The first robbery in "Army of Thieves" happens in true blink-and-you'll-miss-it fashion. Before you know it, Sebastian is in the getaway van giggling emphatically at handfuls of moolah. The second heist doesn't go off quite as smoothly. Our resident macho man, Brad Cage, receives a bullet through the shoulder and the whole bank empties out onto the front steps as customers flee the scene. Gwendoline and Sebastian frantically run down the street with their loot while Rolph (Guz Khan) drives away just fast enough to make things difficult. Brad's betrayal distracted us the first time, but this viewing had much less tension because we noticed no one was actually on their tail.

It's obvious that the gang would want to get away from the scene of the crime as swiftly as possible, but multiple camera angles show that no guard or pursuit vehicle was following them. In fact, there is such a lack of pursuit that when Sebastian is left in the street, some cop cars speed right past him toward the bank, passing the getaway vehicle. If anything, there was a missed comedic moment. Brad goes to drop Sebastian just as Rolph stops the vehicle to let them all climb in, they all exchange an awkward moment. This action causes the group to splinter just as it does originally, but now we are all existing in a plausible reality.

There are four different languages spoken in Army of Thieves

"Army of Thieves" is a truly international film. It was written by an American screenwriter (Shay Hatten) and helmed by a German director/actor about a safecracker (Schweighöfer) joining a heist crew gathered from around the world who are being chased by a French Interpol agent (Jonathan Cohen). The zombie outbreak occurs in Las Vegas while the criminals are zipping around Europe. Most of the beginning moments are expressed in German until we are introduced to Gwendoline, who approaches Sebastian in English. These aren't the only two languages spoken in all of "Army of Thieves," however.

The movie does such a wonderful job of dancing around all the represented dialects that we hardly noticed the first time around. Much of Delacroix's briefing situations are expressed in French, and his interactions with everyone else are in English. A fourth language sneaks into the plot briefly as well, thanks to Korina. It comes with one line after she walks away from the van to join Gwendoline and yells something back at Brad in Portuguese. Even more fun is we're pretty sure what she shouts to him is some sort of Portuguese insult that the captioners decided not to translate.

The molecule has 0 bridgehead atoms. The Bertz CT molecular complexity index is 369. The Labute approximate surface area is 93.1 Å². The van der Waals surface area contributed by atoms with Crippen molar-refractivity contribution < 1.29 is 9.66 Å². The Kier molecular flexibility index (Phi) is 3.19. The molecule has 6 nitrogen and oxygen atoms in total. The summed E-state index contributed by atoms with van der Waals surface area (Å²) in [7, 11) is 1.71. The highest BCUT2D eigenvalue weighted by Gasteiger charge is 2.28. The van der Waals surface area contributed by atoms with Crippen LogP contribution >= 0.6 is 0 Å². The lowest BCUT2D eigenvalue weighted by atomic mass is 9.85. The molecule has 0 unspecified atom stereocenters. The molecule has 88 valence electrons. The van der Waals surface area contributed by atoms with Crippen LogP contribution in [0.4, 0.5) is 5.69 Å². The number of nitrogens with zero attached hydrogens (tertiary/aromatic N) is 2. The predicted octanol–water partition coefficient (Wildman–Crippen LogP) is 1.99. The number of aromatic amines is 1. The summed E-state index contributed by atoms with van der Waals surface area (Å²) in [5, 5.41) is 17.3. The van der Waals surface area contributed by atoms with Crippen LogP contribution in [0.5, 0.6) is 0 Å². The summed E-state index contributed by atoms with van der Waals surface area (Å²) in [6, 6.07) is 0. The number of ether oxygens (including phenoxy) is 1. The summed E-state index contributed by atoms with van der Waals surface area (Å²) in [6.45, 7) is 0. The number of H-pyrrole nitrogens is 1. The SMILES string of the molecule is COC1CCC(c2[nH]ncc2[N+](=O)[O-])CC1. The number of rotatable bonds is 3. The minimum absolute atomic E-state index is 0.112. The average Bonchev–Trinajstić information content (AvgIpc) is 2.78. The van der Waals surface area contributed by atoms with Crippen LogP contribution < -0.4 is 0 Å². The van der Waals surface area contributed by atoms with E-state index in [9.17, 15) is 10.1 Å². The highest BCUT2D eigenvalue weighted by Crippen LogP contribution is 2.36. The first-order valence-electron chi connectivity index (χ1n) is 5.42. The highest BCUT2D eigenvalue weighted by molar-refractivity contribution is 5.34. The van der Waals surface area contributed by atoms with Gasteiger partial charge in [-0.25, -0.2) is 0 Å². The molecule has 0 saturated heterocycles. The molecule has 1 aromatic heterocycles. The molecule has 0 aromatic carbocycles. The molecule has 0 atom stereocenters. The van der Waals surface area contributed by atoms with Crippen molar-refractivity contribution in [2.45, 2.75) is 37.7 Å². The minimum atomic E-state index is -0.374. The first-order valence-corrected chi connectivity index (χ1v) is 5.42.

A bank moving their entire vault is easy and common

The key to a successful bank robbery lies in seizing rare opportunities. Once a year events, such as elaborate galas, offer good cover or you could start a riot — that's always a fun one. Another once-in-a-lifetime opportunity would have to be catching wind about a bank transferring its entire vault to a different location. Keep in mind we do not mean emptying the vault's contents and moving those contents to a different vault. No, we mean the bank has decided to remove the vault structure from its cement encasing deep below the surface of their building and install it elsewhere. In the fantasy world of "Army of Thieves," this incident can occur not once but twice in a single week.

We could abide by the deception of vault swapping for the sake of general heist film shenanigans, but it's inconceivable to have the same twist occur with two different robberies. We are mostly wondering how we didn't notice a lack of any construction debris from moving an entire vault out of the basement the first time we watched "Army of Thieves." The nonchalance of each bank's manager makes it appear as though this type of thing happens all the time.